The campaign’s plan, which was closely held and unknown to several of Trump’s top aides, was thwarted just minutes before it could be executed when officials with the Commission on Presidential Debates intervened. The commission officials warned that, if the Trump campaign tried to seat the accusers in the elevated family box, security officers would remove the women, according to the people involved, who spoke on the condition of anonymity because the discussions were confidential. 
The gambit to give Bill Clinton’s accusers prime seats was devised by Trump campaign chief executive Stephen K. Bannon and Jared Kushner, the candidate’s son-in-law, and approved personally by Trump. The four women — three of whom have alleged that Bill Clinton sexually assaulted or harassed them years ago — were to walk in the debate hall at the same time as the 42nd president and confront him in front of a national television audience. 
“We were going to put the four women in the VIP box,” said former New York mayor Rudy Giuliani, who represents Trump in debate negotiations. “We had it all set. We wanted to have them shake hands with Bill, to see if Bill would shake hands with them.” 
The four women — Paula Jones, Juanita Broaddrick, Kathleen Willey and Kathy Shelton — sat with other ticketed members of the audience. Bill Clinton long has denied the allegations of Jones, Broaddrick and Willey. Shelton was 12 years old when she accused a 41-year-old man of raping her. Hillary Clinton was selected by a judge to defend the man, who eventually pleaded to a lesser charge.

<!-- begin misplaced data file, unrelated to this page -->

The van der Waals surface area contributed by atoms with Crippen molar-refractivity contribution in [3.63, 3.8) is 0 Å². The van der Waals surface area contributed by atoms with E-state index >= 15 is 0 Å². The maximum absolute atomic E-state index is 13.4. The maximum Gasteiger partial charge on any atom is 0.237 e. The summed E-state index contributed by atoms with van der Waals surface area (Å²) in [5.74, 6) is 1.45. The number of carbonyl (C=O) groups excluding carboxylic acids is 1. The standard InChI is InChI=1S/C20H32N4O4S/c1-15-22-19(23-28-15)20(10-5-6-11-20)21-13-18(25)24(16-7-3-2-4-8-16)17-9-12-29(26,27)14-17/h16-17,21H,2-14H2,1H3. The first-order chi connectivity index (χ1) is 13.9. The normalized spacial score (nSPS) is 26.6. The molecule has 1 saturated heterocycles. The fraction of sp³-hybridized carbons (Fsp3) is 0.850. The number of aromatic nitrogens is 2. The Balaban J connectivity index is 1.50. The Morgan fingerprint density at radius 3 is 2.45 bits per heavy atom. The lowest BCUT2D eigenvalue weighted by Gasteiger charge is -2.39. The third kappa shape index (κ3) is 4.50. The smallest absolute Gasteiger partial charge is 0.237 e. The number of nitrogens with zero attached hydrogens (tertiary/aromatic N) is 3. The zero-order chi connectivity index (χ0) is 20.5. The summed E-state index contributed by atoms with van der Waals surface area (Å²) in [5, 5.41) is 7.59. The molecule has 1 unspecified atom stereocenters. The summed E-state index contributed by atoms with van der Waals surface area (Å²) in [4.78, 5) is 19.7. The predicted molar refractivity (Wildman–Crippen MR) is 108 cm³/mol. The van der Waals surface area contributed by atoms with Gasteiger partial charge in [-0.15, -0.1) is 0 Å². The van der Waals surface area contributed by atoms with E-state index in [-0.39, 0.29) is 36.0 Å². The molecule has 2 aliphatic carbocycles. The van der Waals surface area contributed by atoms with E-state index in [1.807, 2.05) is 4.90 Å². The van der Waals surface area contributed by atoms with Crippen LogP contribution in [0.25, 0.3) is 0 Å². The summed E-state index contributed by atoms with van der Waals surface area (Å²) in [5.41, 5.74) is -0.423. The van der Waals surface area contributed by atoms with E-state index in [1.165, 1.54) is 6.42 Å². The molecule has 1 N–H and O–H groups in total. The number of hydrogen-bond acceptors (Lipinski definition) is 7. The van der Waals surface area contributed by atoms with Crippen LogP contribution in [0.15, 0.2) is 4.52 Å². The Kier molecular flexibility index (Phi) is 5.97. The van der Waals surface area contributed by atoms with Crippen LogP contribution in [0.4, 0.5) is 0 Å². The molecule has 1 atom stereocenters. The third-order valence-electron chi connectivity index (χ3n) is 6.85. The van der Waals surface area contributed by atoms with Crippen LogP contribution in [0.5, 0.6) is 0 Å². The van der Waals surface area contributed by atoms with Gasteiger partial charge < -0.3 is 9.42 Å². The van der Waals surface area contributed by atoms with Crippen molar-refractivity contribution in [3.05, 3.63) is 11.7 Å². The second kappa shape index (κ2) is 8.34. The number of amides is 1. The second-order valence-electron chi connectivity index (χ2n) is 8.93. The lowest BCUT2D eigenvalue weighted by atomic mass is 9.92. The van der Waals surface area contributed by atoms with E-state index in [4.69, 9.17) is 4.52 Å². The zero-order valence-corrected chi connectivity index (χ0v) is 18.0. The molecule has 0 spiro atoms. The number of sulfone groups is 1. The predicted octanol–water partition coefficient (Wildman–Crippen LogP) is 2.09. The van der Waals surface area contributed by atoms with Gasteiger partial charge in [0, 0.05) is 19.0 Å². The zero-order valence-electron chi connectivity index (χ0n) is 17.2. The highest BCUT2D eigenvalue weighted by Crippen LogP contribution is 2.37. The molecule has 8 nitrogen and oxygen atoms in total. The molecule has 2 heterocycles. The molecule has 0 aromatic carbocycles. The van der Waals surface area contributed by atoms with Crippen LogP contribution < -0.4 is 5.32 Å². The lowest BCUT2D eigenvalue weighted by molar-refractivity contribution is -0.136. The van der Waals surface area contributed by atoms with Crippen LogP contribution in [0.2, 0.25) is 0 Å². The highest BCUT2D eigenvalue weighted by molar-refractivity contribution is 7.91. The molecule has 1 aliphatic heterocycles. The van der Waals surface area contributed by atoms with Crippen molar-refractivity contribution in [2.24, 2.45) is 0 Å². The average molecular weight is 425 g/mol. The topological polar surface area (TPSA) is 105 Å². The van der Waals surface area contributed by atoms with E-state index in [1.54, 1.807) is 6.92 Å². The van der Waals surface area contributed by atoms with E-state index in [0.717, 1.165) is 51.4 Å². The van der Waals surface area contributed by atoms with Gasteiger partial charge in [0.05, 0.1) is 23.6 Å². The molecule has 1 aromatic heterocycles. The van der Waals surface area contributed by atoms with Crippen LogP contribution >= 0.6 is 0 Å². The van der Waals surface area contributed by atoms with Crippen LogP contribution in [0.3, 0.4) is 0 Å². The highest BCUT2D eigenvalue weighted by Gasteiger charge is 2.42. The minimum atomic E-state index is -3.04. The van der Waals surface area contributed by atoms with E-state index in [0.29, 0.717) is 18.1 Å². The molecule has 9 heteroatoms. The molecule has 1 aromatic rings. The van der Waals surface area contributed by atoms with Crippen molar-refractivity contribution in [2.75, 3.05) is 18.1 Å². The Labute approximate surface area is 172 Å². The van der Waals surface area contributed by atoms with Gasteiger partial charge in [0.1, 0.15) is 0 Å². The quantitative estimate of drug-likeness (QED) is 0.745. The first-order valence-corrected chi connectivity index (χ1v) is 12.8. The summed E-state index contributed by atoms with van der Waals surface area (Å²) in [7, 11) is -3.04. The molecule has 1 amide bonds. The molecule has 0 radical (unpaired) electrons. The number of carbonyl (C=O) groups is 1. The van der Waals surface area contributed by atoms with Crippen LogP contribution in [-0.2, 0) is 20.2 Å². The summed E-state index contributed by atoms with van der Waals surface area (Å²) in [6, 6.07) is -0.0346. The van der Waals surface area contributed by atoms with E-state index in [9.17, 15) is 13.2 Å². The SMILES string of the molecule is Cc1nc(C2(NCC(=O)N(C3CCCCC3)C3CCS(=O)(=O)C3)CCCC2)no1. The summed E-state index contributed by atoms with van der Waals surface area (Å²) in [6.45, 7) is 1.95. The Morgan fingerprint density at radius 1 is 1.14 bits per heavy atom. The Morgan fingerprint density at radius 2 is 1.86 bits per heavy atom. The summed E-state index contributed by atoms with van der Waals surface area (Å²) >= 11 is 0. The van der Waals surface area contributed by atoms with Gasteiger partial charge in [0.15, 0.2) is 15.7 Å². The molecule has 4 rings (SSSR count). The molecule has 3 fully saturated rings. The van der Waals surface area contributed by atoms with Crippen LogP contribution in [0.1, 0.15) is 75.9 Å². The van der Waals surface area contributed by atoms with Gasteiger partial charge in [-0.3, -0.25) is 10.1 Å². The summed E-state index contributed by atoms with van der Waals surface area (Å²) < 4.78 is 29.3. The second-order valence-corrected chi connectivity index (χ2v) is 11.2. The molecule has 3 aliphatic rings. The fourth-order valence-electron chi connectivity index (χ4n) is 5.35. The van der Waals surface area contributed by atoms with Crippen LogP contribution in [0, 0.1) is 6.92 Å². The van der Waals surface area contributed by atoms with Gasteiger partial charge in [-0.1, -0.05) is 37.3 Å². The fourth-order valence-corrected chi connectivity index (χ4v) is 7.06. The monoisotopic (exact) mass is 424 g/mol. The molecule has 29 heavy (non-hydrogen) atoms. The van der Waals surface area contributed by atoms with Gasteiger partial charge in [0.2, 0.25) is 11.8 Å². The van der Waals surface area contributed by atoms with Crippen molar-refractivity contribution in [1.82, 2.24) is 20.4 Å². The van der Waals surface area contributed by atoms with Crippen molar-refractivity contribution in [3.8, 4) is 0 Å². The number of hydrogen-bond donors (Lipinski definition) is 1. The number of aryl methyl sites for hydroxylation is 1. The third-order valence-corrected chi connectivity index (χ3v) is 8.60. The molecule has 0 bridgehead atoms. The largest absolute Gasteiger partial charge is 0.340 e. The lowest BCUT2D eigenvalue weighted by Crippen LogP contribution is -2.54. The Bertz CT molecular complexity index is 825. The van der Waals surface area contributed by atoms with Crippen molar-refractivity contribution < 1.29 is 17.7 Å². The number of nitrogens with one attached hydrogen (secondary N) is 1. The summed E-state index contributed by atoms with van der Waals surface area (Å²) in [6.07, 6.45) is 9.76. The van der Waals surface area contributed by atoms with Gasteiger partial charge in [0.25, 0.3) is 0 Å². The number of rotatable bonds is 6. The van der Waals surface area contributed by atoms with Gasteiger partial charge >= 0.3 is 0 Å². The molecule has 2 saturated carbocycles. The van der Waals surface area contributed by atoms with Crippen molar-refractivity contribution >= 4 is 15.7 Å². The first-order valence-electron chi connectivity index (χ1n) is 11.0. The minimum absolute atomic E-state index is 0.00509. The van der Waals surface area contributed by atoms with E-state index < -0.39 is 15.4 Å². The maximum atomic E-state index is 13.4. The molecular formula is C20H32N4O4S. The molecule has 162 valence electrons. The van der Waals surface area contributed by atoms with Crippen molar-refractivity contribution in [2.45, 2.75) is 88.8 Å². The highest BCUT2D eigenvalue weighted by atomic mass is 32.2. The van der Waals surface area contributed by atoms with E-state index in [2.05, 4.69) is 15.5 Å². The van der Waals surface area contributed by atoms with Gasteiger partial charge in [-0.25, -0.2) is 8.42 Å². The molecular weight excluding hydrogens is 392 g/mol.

Frank J. Fahrenkopf, the debate commission’s co-chairman and a former Republican National Committee chairman, caught wind of the plot on Sunday and immediately moved to put an end to it. Fahrenkopf tartly warned a Trump staffer that if the campaign tried to put the four women in the family box, security personnel would remove them, according to people with direct knowledge of the conversations. 
“Fahrenkopf said, ‘no’ — verbally said ‘no,’ that ‘security would throw them out,’” Giuliani said. 
That came shortly after commission officials told the Clinton campaign that they could not seat Sen. Claire McCaskill (D-Mo.) with Bill and Chelsea Clinton and her husband, Marc Mezvinsky, in the Clinton family box. The discussions continued up until the debate programming began. 
After issuing his warning, Fahrenkopf and co-chairman Mike McCurry, a former Clinton White House press secretary, took the stage to make pre-debate announcements. 
At that point, the co-chairmen were not certain whether the Trump campaign would abide by Fahrenkopf’s order. A Republican strategist later said that it was only when Fahrenkopf saw Giuliani leading the women to other seats that he knew the campaign had backed down. 
Giuliani said Bannon kept pushing to have the women come out until three minutes before the debate began. 
“But we pulled it because we were going to have a big incident on national TV,” Giuliani said. “Frank Fahrenkopf stopped us, and we weren’t going to have a fight on national TV with the commission to start the debate.”